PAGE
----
Working well? How the pandemic changed work for people with health conditions

Mason B, Edwards M, Bajorek Z, Bevan S |   | Centre for Ageing Better | Jun 2021

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Prior to Covid-19, an employment gap between those aged over and under 50 already existed. This disparity has been exacerbated by the pandemic, as older workers have been amongst the worst affected in terms of furlough and loss of employment (Centre for Ageing Better, 2020a; IFS, 2020).

Re-joining the labour market is likely to be more difficult for older workers as they face additional barriers in comparison to their younger counterparts. Older workers are more likely to have a long-term health condition (LTC; ONS, 2020a) that causes disability, and therefore are more likely to face ableism and ageism in the employment process (Van der Horst and Vickerstaff 2021).

The Centre for Ageing Better (Ageing Better) predicted that the Covid-19 pandemic could create additional risks for older workers who live with a LTC, such as reducing employer capacity to provide reasonable adjustments for those with health conditions, limiting access to treatment that may lead to worsening conditions, and reducing priority for older workers to receive employment support. On the other hand, changes to work because of the pandemic could benefit how this population are able to manage their condition through greater flexibility and home-working.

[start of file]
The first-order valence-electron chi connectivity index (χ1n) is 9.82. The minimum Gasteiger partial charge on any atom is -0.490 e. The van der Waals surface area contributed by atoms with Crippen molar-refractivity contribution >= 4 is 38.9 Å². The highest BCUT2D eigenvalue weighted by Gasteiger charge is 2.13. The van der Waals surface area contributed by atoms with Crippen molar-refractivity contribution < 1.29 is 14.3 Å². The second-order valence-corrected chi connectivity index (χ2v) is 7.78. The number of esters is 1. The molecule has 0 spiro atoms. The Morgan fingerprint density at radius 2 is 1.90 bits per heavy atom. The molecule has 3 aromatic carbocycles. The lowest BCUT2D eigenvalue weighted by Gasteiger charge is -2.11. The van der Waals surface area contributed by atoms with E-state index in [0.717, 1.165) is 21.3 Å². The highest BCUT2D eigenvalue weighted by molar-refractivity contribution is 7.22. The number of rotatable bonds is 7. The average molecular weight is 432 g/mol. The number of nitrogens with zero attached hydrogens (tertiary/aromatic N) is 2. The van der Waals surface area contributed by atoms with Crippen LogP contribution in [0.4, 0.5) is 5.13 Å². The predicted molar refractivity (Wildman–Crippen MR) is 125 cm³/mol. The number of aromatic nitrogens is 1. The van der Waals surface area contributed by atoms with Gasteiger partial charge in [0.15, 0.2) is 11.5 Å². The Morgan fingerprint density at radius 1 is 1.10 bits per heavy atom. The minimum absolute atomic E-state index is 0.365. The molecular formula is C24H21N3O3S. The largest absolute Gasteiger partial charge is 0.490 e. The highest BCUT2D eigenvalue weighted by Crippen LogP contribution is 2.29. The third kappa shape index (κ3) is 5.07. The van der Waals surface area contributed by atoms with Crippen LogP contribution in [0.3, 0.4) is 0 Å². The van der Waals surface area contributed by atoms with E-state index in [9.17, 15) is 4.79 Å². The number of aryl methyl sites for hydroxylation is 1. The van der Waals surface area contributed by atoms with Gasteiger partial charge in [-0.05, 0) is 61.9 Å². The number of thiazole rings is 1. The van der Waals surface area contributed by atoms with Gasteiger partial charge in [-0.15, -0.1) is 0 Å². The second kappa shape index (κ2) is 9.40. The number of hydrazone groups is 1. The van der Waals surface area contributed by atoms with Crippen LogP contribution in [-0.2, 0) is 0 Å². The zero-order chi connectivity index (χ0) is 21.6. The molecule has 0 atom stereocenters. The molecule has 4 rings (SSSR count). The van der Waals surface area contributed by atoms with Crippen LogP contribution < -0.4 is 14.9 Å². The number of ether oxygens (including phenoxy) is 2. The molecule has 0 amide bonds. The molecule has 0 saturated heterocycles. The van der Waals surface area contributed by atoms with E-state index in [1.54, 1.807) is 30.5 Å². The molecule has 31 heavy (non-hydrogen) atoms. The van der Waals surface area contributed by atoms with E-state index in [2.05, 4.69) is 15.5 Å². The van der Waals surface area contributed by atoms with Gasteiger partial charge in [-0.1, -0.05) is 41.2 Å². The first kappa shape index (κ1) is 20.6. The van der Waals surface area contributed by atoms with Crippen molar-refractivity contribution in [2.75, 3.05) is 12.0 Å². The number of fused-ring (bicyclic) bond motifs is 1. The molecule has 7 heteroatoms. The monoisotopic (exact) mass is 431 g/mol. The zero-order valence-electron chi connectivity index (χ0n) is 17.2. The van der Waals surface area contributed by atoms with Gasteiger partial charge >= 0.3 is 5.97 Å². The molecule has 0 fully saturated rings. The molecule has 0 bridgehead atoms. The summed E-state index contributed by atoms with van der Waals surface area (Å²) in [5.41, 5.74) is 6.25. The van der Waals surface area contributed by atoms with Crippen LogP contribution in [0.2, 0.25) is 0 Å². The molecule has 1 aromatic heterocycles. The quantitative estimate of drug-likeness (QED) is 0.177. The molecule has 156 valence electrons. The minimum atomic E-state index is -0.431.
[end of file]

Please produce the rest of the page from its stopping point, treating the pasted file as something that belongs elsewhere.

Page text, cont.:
Ageing Better wanted to understand how these dynamics would materialise in reality and ensure that their response to these issues is informed by lived experience. To understand how the pandemic affected the employment experiences of those aged 50 and over who live with an LTC, research was undertaken by IES to explore individuals’ working experiences before and during the pandemic, as well as their views on the future.

To explore how experiences changed over time, participants were invited to take part in two interviews: the first in August or September 2020, and the second in February 2021. Participants also took part in a prompted online journaling exercise between the interviews.

IES adopted an in-depth and longitudinal qualitative research methodology consisting of two primary elements:

  • Two interviews with twenty participants, aged 50 years and over, who have a long-term health condition or disability, conducted six months apart. A full list of participants, with their demographic and employment details, is included in Annex 1.
  • Monthly prompted online journals to capture ongoing changes and experiences as lockdown measures are eased and individuals potentially return to work.